Music, Reviews

Pearl Jam, ‘Gigaton’ review

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For those of us who musically came of age in the 1990s, Pearl Jam need no introduction. They were one of the biggest bands in the world at the time, one quarter of Seattle’s ‘Big Four’ – the others being Soundgarden, Alice In Chains and, of course, Nirvana.

Their debut album Ten, released in 1991, was a huge sensation at a time when brooding hard rock was all the rage. Containing the hits ‘Alive’, ‘Even Flow’ and ‘Jeremy’, Ten was a slab of dirty rock n’ roll polished up pretty for the masses. Lyrically, it was earnest and dark, and vocalist Eddie Vedder gave us a baritone the likes of which we hadn’t heard before and haven’t heard since.

Fast forward to 2020 and the music scene has changed drastically. It has been seven years since their last album Lightning Bolt, which was a solid but unremarkable release. Pearl Jam are never going to release an album that sounds radically different to what they’ve produced before, the interest lies in whether they can still put out an album that warrants many listens.

Lead off tracks ‘Who ever Said’ and ‘Superblood Wolfmoon’ are satisfying but standard fare. Things get very interesting with third song ‘Dance of the Clairvoyants’. It’s one of the best songs they’ve produced for a long time and is something entirely new for them. It channels 80s electro tinged pop rock and comes with a super groovy bass line courtesy of Stone Gossard.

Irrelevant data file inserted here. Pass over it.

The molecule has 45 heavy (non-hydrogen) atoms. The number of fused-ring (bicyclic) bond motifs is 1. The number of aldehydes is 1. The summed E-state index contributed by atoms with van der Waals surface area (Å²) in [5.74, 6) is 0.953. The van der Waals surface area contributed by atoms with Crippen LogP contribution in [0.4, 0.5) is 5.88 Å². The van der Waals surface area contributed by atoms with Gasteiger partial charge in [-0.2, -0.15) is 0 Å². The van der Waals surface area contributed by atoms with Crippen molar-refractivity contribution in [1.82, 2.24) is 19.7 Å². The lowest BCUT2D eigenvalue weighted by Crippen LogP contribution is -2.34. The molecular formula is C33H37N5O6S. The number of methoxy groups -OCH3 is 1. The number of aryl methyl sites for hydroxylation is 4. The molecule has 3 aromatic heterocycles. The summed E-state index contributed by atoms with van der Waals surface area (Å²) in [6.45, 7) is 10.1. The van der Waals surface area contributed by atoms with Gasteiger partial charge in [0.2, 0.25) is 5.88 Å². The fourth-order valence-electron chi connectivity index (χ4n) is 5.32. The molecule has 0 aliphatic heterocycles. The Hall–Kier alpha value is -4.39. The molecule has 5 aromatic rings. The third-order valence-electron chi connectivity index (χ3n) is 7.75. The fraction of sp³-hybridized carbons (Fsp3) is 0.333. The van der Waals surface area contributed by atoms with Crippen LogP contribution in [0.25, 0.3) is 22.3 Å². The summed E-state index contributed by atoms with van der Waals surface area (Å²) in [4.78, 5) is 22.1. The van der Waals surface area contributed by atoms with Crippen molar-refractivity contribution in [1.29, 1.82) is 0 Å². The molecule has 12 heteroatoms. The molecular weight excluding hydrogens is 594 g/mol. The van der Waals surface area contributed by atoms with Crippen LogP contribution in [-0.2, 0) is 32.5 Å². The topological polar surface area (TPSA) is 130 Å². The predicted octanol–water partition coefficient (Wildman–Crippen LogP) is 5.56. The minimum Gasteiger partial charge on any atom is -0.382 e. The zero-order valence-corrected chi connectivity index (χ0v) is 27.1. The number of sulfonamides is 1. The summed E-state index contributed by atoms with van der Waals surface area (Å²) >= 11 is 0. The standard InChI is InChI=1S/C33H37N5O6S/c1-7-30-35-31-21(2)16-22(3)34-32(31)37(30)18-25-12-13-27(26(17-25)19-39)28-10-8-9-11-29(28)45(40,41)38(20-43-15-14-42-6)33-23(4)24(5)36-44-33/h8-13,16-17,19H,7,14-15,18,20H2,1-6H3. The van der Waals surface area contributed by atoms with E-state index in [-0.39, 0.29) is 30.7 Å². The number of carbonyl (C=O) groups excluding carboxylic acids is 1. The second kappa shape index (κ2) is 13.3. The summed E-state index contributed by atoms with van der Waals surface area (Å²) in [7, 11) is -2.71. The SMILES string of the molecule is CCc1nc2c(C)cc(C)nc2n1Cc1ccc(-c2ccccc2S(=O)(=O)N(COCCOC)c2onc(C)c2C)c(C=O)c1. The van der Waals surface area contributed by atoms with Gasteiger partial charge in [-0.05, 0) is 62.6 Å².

[It’s] an uneven but overall fine album, that gets extra marks for experimentation.

New single ‘Quick Escape’ is another fantastic track driven by a memorable bass groove. Climate change is a theme that pops up throughout the album and the existential threat that it poses is starkly presented on ‘Quick Escape’. ‘Alright’ is a song to soothe the distressed and is another track to feature innovate electronic elements.

‘Never Destination’ is a rocker backed by an electro beat and is more satisfactory than the lead off tracks. ‘Take the Long Way’ is an up-tempo riff rocker penned by drummer Matt Cameron. It’s not without its charm but ‘Never Destination’ is better.

‘Buckle Up’ is amazing. It’s the best song on the album along with ‘Dance of the Clairvoyants’. Vedder sings sweetly over manipulated acoustic guitars, keyboards and a fine bass line. ‘Comes then Goes’ could be a Vedder solo track. It is also of a high pedigree.

Vedder has been playing the beautiful but sombre closing tune ‘River Cross’ live for some time. It is filled out here and is an excellent way to close an uneven but overall fine album, that gets extra marks for experimentation.

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